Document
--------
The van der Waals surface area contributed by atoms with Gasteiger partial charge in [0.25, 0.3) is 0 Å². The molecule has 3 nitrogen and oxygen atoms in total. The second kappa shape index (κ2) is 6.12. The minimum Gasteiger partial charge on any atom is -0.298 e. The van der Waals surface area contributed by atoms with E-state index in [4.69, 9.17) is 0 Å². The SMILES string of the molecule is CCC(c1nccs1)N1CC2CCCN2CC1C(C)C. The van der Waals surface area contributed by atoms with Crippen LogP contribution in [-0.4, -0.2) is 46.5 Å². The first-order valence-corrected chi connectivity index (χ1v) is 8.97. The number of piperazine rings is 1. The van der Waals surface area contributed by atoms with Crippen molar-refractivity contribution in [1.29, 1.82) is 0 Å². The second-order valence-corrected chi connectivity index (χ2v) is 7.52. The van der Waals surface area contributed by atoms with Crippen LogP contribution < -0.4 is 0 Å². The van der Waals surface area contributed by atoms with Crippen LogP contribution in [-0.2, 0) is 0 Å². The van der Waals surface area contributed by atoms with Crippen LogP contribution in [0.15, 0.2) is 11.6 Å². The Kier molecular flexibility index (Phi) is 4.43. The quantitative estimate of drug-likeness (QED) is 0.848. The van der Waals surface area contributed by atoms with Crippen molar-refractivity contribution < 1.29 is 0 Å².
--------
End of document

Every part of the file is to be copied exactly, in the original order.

The van der Waals surface area contributed by atoms with Gasteiger partial charge in [0.25, 0.3) is 0 Å². The molecule has 3 nitrogen and oxygen atoms in total. The second kappa shape index (κ2) is 6.12. The minimum Gasteiger partial charge on any atom is -0.298 e. The van der Waals surface area contributed by atoms with E-state index in [4.69, 9.17) is 0 Å². The SMILES string of the molecule is CCC(c1nccs1)N1CC2CCCN2CC1C(C)C. The van der Waals surface area contributed by atoms with Crippen LogP contribution in [-0.4, -0.2) is 46.5 Å². The first-order valence-corrected chi connectivity index (χ1v) is 8.97. The number of piperazine rings is 1. The van der Waals surface area contributed by atoms with Crippen molar-refractivity contribution in [1.29, 1.82) is 0 Å². The second-order valence-corrected chi connectivity index (χ2v) is 7.52. The van der Waals surface area contributed by atoms with Crippen LogP contribution < -0.4 is 0 Å². The van der Waals surface area contributed by atoms with Crippen LogP contribution in [-0.2, 0) is 0 Å². The van der Waals surface area contributed by atoms with Crippen LogP contribution in [0.15, 0.2) is 11.6 Å². The Kier molecular flexibility index (Phi) is 4.43. The quantitative estimate of drug-likeness (QED) is 0.848. The van der Waals surface area contributed by atoms with Crippen molar-refractivity contribution < 1.29 is 0 Å².